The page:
New materials' odd traits to help improve computer memory

June 10, 2001

Scientists have created the first example of a new type of material known as a half-metallic ferromagnet, and researchers say the development will provide invaluable help to an effort already underway to revolutionize the way computer memory works.

"This type of material may eventually allow us to create non-volatile computer memory systems," says Chia-Ling Chien, professor of physics in the Krieger School of Arts and Sciences at The Johns Hopkins University. "Currently, computers use a technology called dynamic random access memory, or DRAM, and data is lost if the power supply is cut off. The new technology under development is called magnetic random access memory or MRAM, and it will be able to retain data even when power is lost."

Chien and colleagues at Brown University, IBM and the Naval Research Laboratory published a paper on their half-metallic ferromagnet, chromium dioxide (CrO2), in the June 11 issue of "Physical Review Letters."

"Half-metallic materials will also allow scientists and engineers to make superior magnetic sensors. With these sensors, more information can be stored in hard drives of computers," says Gang Xiao, professor of physics at Brown University. Xiao's lab, with help from IBM, developed the single crystal films of the new material. The secret to the potential of MRAM and other related technologies lies in harnessing spin, a characteristic of electrons that conventional electronic circuits do not use.

"Electrons have both a charge and spin, and during the last decade a new generation of technologies known as spintronic or magneto-electronic devices have begun to emerge," says Chien, director of the National Science Foundation Materials Research Science and Engineering Center at Hopkins. "These devices manipulate both the charge of electrons and their spin."

Chien cites giant magneto-resistance read-heads for hard drives as an example. "These simple spintronic devices, invented recently, were so advantageous that they're now found in practically all hard drives in computers," says Chien. Electron spin and a material's magnetic properties are linked.

The spin of each electron behaves like a tiny magnet with north and south poles, according to Chien. Scientists describe an electron's spin, and the orientation of the magnet, as "up" or "down." They use the percentage of electrons in a metal with spin up and the percentage with spin down to determine a property known as "spin polarization." Copper, for example, has zero spin polarization. Common magnets have 40 percent spin polarization.

Theorists posited the possibility of a material with 100 percent spin polarization approximately 15 years ago, Chien says, but the idea wasn't taken very seriously by scientists until the emergence of magneto-electronics in the last decade.

All the electrons in a 100 percent spin-polarized material have the same spin orientation -- either all up or all down. By definition, that means one of the two possibilities for electron spin, which scientists call a spin band, is absent, leaving only one spin band. In a normal metallic compound, by contrast, both spin bands are present. That's why scientists call a 100 percent spin-polarized material "half-metallic."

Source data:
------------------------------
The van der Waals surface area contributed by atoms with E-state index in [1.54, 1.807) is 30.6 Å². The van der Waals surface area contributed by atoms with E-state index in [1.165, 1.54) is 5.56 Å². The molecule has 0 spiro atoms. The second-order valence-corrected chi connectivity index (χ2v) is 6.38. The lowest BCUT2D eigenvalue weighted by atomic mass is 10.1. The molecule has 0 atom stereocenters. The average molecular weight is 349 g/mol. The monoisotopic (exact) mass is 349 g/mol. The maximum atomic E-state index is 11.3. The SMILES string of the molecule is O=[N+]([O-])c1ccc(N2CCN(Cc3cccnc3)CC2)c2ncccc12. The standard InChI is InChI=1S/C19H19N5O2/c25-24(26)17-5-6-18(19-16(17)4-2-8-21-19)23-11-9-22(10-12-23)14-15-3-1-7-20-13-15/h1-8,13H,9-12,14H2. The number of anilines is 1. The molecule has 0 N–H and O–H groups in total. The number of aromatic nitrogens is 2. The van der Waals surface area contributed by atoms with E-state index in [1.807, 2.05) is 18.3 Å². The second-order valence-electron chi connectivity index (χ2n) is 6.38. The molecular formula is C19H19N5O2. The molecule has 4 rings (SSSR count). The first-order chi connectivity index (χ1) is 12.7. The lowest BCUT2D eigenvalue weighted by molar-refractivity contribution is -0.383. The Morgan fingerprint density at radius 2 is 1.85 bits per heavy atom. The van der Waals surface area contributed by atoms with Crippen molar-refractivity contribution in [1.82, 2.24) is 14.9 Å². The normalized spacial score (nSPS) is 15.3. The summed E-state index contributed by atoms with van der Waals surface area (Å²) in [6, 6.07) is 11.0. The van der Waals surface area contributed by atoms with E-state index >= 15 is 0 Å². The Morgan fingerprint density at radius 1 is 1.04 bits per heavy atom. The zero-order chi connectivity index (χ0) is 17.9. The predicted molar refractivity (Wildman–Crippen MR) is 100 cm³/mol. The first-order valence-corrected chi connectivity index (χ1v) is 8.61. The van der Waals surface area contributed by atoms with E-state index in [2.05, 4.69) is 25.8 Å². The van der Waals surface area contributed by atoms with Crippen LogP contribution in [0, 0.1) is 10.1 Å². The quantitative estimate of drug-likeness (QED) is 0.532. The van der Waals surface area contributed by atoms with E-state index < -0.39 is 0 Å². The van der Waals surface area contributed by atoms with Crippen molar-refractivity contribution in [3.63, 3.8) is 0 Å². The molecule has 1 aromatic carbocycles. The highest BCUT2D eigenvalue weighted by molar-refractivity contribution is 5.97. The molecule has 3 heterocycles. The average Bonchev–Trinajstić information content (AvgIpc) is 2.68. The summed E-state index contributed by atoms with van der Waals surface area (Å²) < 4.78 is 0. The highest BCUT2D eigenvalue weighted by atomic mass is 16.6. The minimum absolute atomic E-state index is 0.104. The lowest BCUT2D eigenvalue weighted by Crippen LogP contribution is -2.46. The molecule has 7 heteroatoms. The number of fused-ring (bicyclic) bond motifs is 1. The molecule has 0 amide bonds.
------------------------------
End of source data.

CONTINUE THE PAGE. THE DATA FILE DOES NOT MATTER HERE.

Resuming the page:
Xiao and colleagues at Brown and IBM used a technique called chemical vapor deposition to grow single-crystal films of chromium dioxide. Using a superconductor, scientists at JHU measured the spin polarization of the chromium dioxide films and found that they were at least 96 percent spin polarized.

"We have spent more than two years to finally develop a method to make this material with high yield and perfection. Chromium dioxide is a gift of nature to us; simple, elegant and rich in physics and exciting properties," Xiao says. "The superior quality of the materials that Brown and IBM produced is essential for the high spin polarization," Chien says.

Researchers are already working to incorporate the chromium dioxide films into a structure at the heart of MRAM technology known as a magnetic tunnel junction. The structure consists of an insulator sandwiched between two electrodes.

By controlling the orientation of the magnetization of each electrode, scientists can make the junction switch between high resistance to electricity and low resistance. Using the new half-metallic ferromagnet for the electrodes should make it possible to increase the high-resistance configuration to an insulating configuration, an accomplishment that will make MRAM technology much more feasible.

Scientists hope one day to allow computers to use magnetic tunnel junctions in the same way that they use tiny capacitors in current memory systems. "The difference, though, would be that the capacitors in current memory systems leak and have to be electronically refreshed periodically to prevent data loss," says Chien. "Because MRAM relies on magnetic orientations, loss of power would not mean loss of the data it stores."
-end-
Other authors on the paper are Yi Ji, Fengyuan Yang, and Gustav Strijkers, of Hopkins; Jeffrey Byers of the Naval Research Laboratory; Alexander Anguelouch of Brown; and Arunava Gupta of IBM.

The research was funded in part by the National Science Foundation through the http://www.pha.jhu.edu/groups/mrsec/main.html. Materials Research Science and Engineering Center at Johns Hopkins.

Additional Contact: Janet Kerlin at Janet_Kerlin@postoffice.brown.edu, 401-863-1860.

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